Communication Breakdown

Some of us older drivers may remember this as the title of a Led Zeppelin song but as we travel the road of life, communication is the backbone of most everything we do—especially when it comes to doing our part as drivers to help our employer keep our fleet’s equipment in road-ready condition.

We all know the obvious—a technician could never travel with us while we’re on the road. While all of us should—and hopefully are—doing good, thorough pre- and post-trip inspections on the equipment we drive, we may notice a few things about our trucks and trailers that are not right and need to be taken care of.

As a former heavy truck technician—who has been driving for almost 24 years since I locked up my tool box for the last time in 1995—I still remember how much easier it was to pinpoint a problem when a driver would give me as much information as they could. Of course, I would often learn more about what was taking place based on the following questions I would ask them:

What are you seeing?

Is the problem you’re describing something that is creating fault codes that trigger warning lights or abnormal gauge readings on the dash? Does anything look abnormal under the hood or in the truck’s drivetrain? Did you notice anything visually wrong with the trailer? Are your fluid levels ok and not showing any signs of contamination?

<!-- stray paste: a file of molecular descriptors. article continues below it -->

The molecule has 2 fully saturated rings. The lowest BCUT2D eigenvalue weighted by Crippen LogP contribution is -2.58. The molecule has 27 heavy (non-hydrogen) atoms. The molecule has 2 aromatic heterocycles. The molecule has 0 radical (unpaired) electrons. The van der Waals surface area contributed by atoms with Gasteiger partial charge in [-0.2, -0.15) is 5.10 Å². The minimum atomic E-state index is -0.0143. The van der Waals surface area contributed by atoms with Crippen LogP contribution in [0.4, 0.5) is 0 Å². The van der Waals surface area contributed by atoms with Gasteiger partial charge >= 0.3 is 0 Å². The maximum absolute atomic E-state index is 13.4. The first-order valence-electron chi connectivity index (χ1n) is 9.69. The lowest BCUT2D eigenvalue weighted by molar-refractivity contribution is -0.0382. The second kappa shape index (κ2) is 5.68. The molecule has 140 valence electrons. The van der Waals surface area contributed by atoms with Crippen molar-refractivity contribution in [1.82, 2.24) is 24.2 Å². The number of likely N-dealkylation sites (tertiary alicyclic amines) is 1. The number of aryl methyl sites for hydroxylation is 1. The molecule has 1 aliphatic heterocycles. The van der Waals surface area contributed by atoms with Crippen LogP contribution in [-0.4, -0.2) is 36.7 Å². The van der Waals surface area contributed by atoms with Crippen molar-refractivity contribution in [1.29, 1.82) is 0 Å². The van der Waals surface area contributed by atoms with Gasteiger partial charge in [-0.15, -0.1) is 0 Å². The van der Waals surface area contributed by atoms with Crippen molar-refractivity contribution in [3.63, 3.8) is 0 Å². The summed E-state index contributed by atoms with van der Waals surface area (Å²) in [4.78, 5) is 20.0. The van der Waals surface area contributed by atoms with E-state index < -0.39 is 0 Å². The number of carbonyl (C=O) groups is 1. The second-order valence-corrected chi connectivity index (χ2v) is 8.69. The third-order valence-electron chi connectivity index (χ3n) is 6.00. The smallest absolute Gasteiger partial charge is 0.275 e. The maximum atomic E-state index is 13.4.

What are you hearing?

Are you hearing any strange noises while the truck is being operated in its normal manner?

What are you feeling?

Are there any shaking or abnormal vibrations taking place? Anything else you could describe?

Write it down

One thing I recommend doing as a driver in addition to proper pre- and post-trip inspections is to use a paper tablet or a note app on your smartphone to keep a running list of defects as they are discovered. This will save you from having to remember everything that is wrong with the truck or trailer once you get to a shop for maintenance and repairs. Take note of what symptoms you notice and write them down. Add a good cell phone number for the shop to contact you in case they need to ask more questions or discuss anything.

When you arrive, be sure to have at least two copies of your original written repair list—one to give to the service writer and another one to leave in the truck for the technicians to read themselves. Keep the original repair list until everything has been taken care of. Of course, if it’s a DOT-related item or something else of a serious nature that needs immediate attention, contact our breakdown department right away.

If you live near, or take time off near, a terminal that has an AMS shop on-site it makes it easier for them to complete all of the repairs on your list. Especially if there’s a need to order parts or do deeper diagnosis to pinpoint a problem.

Our technicians are part of our team as we work hard to serve our customer base nationwide. Doing whatever we can to help them will definitely help us as drivers over the long term.

Stay healthy and be safe out there. -Jeff